Continue reading ‘Ocean acidification stress index for shellfish (OASIS): Linking Pacific oyster larval survival and exposure to variable carbonate chemistry regimes’

Assessing the impacts of ocean acidification upon tropical tuna

Increasing concentrations of CO2 in the Earth’s atmosphere (IPCC 2007) are causing a gradual warming and acidification of the Earth’s oceans (e.g. Barnett et al. 2005; Caldeira and Wickett 2003; Feely et al. 2004). Both warming and acidification have the potential to affect the distribution and population dynamics of many marine organisms (IPCC 2007; Raven et al. 2005; Fabry et al. 2008). Significant advances in knowledge have been made over the last decade that have advanced understanding of how increasing ocean acidity will impact nearshore and coral reef ecosystems (Fabry et al. 2008). Our understanding about the effects of acidification on pelagic ecosystems, however, remains rudimentary. In the Pacific Ocean, improving our knowledge on the possible impacts on the pelagic environment is important, as the Pacific’s tuna populations are of one of the largest and most valuable fisheries in the world (Williams and Terawasi 2009). The income derived from tuna fisheries provides a significant contribution to the economies of many Pacific Island countries and territories (Gillett 2009). To ensure such economic benefits are maintainedthrough the sustainable management of this fishery requires an understanding of not only fishery impacts, but impacts of other factors upon population biomass and structure over time. While fishery scientists are now attempting to predict how ocean warming will affect Pacific tuna populations (Lehodey et al. 2010, 2013), no one has previously investigated how ocean acidification (OA) may affect these species and associated fisheries.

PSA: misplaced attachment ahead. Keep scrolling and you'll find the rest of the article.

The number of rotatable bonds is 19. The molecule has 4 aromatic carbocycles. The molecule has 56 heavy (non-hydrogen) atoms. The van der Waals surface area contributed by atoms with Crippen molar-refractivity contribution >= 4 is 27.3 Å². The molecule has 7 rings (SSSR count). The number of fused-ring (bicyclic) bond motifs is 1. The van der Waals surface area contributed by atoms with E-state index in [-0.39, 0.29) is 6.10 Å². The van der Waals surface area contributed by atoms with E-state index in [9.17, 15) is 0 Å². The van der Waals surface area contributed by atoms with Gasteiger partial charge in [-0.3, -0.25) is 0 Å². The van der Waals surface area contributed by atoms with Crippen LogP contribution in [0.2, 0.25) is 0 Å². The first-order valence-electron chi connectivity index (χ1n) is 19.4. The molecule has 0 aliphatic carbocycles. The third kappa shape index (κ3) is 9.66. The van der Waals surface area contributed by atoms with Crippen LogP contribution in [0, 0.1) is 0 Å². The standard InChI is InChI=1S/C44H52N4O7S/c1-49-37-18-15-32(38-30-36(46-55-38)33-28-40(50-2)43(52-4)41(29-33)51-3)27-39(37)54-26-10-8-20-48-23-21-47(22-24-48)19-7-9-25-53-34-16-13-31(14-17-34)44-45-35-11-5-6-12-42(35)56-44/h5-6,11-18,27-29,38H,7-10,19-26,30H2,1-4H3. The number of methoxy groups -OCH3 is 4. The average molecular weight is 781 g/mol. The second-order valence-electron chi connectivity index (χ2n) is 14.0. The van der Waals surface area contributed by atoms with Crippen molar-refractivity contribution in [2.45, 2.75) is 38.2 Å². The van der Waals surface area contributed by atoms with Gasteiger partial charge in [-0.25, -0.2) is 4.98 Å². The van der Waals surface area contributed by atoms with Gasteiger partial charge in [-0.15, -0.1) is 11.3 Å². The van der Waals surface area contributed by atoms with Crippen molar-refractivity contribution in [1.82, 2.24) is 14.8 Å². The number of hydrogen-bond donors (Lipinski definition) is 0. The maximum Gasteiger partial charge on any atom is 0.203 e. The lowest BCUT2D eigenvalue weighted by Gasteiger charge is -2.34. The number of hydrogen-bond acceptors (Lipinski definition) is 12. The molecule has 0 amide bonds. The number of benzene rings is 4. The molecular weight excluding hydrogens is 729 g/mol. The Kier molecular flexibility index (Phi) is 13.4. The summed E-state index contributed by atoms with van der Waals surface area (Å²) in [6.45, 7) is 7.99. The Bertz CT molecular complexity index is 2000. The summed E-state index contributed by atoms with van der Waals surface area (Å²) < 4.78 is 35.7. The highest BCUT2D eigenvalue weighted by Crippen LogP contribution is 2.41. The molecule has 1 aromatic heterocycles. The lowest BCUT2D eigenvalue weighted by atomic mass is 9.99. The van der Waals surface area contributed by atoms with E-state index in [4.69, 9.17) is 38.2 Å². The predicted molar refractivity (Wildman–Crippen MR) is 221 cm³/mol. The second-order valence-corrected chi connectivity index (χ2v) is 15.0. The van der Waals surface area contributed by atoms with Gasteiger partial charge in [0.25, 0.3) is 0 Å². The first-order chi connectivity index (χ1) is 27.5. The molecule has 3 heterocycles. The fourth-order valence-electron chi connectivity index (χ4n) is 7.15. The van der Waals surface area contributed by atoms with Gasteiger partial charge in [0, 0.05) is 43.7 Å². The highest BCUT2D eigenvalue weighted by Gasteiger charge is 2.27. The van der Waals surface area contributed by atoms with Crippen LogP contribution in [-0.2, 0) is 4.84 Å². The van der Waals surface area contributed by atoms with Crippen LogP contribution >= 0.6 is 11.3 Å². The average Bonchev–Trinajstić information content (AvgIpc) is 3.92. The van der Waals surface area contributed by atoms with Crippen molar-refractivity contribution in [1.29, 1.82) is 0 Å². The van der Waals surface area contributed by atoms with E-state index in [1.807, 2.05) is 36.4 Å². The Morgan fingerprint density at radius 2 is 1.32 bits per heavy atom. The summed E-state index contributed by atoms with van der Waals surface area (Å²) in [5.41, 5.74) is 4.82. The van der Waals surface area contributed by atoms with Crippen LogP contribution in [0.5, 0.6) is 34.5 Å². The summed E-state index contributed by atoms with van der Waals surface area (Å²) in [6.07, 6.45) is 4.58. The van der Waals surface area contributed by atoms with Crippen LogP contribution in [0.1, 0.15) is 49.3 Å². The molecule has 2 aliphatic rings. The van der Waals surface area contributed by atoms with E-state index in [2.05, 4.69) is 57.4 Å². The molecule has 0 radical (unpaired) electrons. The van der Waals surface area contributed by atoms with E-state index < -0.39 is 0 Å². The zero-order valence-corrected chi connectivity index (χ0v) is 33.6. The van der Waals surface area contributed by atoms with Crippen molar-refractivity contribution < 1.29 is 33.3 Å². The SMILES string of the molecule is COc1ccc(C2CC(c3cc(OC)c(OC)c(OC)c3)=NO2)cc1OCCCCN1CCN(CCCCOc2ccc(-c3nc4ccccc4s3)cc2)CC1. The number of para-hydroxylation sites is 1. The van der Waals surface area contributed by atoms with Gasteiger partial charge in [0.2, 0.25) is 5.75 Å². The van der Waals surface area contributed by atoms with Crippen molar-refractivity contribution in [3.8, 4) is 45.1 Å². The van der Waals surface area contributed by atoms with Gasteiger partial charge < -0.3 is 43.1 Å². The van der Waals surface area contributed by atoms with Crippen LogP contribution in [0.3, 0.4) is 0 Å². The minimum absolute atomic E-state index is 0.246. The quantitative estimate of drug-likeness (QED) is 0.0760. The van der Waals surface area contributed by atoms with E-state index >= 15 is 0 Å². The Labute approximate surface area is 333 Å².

Continue reading ‘Assessing the impacts of ocean acidification upon tropical tuna’

Mangrove habitats provide refuge from climate change for reef-building corals